April 1, 2010Turning your weakness into strength

So, it’s April Fool’s Day. And along with the usual plethora of tech-related pranks (well documented by TechCrunch) this spoof by The Guardian really caught my eye. In my last post, I talked about negative campaigning in politics, and how only a campaign based on hard fact is good enough to go on the attack.

But how do you counter-attack a negative campaign?

The Guardian’s April Fools joke may point us in the right direction.


OK, so it’s an obvious spoof. But the article contains some real wisdom:

Brown aides had worried that his reputation for volatility might torpedo Labour’s hopes of re-election, but recent internal polls suggest that, on the contrary, stories of Brown’s testosterone-fuelled eruptions have been almost entirely responsible for a recent recovery in the party’s popularity. As a result, the aide said, Labour was “going all in”, staking the election on the hope that voters will be drawn to an alpha-male personality who “is prepared to pummel, punch or even headbutt the British economy into a new era of jobs and prosperity”.

The fact is, whatever your political persuasion, you’ve got to admit that Gordon Brown, as Prime Minister, has a serious image problem. Even former PM Tony Blair described him as ‘a clunking fist’ (which, by the way, is an anagram of F***ing Stalin, a fact definitely not lost on Blair). Recent scandals such as Smeargate and rumours of bullying and bad tempered rages have left the general public with the opinion that Brown is a disagreeable, even violent, bully. Although his party has made a comeback in the polls, Brown’s personal approval ratings remain low.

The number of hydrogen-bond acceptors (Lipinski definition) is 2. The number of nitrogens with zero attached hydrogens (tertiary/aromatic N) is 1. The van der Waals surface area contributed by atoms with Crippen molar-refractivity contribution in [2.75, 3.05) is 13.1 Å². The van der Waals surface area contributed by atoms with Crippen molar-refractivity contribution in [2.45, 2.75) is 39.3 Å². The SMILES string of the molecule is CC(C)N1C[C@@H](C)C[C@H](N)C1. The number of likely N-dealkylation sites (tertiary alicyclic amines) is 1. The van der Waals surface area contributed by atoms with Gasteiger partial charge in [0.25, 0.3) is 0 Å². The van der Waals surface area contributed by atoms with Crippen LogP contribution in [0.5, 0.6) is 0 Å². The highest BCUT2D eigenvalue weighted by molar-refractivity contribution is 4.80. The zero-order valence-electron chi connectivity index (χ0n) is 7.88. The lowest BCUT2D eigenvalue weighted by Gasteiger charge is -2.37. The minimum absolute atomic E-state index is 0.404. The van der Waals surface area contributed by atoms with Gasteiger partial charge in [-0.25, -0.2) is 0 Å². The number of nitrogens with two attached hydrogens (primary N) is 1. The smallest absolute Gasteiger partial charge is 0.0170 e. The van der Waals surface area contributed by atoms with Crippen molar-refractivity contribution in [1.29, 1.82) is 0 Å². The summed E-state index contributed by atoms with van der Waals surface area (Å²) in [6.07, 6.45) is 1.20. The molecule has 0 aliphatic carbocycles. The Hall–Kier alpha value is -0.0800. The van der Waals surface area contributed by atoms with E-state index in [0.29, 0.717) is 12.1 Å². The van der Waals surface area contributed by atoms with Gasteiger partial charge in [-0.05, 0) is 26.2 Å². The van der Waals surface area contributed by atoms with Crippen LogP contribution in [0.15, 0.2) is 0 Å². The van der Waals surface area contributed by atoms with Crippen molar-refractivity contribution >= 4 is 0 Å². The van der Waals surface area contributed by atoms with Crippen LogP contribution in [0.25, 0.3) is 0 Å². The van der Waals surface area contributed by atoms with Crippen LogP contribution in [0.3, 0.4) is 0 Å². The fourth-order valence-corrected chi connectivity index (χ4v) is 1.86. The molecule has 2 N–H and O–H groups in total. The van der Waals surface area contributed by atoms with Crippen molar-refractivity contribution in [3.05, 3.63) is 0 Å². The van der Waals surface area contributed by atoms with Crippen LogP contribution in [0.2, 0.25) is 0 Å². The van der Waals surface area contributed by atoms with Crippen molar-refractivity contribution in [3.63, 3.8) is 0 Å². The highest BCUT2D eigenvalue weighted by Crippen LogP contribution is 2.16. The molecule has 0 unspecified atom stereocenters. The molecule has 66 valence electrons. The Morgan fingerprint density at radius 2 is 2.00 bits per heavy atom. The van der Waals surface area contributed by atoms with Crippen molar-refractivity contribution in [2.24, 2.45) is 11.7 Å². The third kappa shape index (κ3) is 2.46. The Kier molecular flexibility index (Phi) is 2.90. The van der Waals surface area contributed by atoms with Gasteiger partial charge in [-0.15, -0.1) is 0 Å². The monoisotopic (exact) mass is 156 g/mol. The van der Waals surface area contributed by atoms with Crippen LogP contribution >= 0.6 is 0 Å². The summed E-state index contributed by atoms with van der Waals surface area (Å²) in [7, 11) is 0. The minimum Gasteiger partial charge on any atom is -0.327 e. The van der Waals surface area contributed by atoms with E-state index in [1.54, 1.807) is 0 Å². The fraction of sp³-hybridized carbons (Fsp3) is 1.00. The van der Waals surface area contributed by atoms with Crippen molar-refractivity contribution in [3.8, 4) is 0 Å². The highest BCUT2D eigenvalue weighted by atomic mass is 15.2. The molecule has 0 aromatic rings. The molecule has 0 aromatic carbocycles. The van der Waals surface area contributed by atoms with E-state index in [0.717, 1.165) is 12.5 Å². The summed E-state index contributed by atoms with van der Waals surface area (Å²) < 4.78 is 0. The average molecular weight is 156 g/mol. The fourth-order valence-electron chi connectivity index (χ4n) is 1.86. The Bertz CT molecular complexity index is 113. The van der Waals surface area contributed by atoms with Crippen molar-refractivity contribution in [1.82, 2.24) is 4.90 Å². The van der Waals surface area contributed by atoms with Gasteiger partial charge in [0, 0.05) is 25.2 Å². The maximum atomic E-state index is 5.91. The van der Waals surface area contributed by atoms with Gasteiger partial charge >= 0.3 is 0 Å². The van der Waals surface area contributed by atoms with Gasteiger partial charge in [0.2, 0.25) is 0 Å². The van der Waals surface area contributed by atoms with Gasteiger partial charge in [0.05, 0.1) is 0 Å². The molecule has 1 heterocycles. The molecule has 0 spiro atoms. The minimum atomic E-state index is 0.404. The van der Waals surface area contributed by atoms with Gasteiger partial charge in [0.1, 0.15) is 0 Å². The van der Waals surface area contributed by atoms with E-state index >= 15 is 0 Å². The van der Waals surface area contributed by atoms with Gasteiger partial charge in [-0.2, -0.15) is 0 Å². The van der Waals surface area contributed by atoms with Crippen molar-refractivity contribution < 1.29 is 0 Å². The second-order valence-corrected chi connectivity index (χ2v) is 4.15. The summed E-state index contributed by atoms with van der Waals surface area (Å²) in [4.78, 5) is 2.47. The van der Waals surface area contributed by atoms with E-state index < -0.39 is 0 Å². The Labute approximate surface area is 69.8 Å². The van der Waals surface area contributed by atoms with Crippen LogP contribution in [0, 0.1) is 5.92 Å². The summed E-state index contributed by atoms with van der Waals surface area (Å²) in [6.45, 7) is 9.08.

So why not turn a vice into a virtue?

Yes, the Guardian’s pulling our leg. But exactly how do you counter a negative campaign based on facts? Simple. You turn the facts in your favour. You make a virtue out of your vices. The idea that Brown’s a ‘hard man’ willing to ‘pummel, punch or even headbutt’ the British economy into recovery is a great attack line. In one fell swoop this line repositions the argument from ‘good guy’ vs ‘malevolent bully’ to ‘wimp who doesn’t have the strength to lead the country’ vs ‘tough, experienced fighter who’s willing to go to any length for what he believes in’.

People are turned off politics because they don’t think politicians have any conviction any more. A ‘Brown is willing to fight for you’ line might be just the ticket he needs to stay in power.

Of course there are those of us who believe the only thing he’s fighting for is holding on to his own power, but that’s not the point.

An effective negative campaign can be negated by using the same facts
and turning the argument against the attacker.


What implication does this have for branding, marketing and advertising professionals in general? Well, sometimes the ‘no nonsense man’ approach works. John Smith’s ‘no nonsense’ cardboard man and Ronseal’s ‘does what it says on the tin’ campaigns spring immediately to mind.

This ‘no nonsense approach’ is taken to its logical conclusion in this brilliant ad by Rhett and Link for Cullman Liquidation. And no, it’s not an April Fool’s joke. It’s one of the best commercials produced in decades — and a great example of how to get your business noticed by viral video. If you haven’t seen it yet, you’re in for a treat:

“So come on down to Cullman Liquidation and get yourself a home… or don’t, I don’t care.”

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This entry was posted on Thursday, April 1st, 2010 at 1:22 pm and is filed under Advertising, Blog, Video. You can follow any responses to this entry through the RSS 2.0 feed. You can leave a response, or trackback from your own site.

One comment

  1. Reid Klos says:

    Ha! Al, I live about an hour north of Cullman in Huntsville, AL and I’m so proud of Alabama right now I don’t know what to say…

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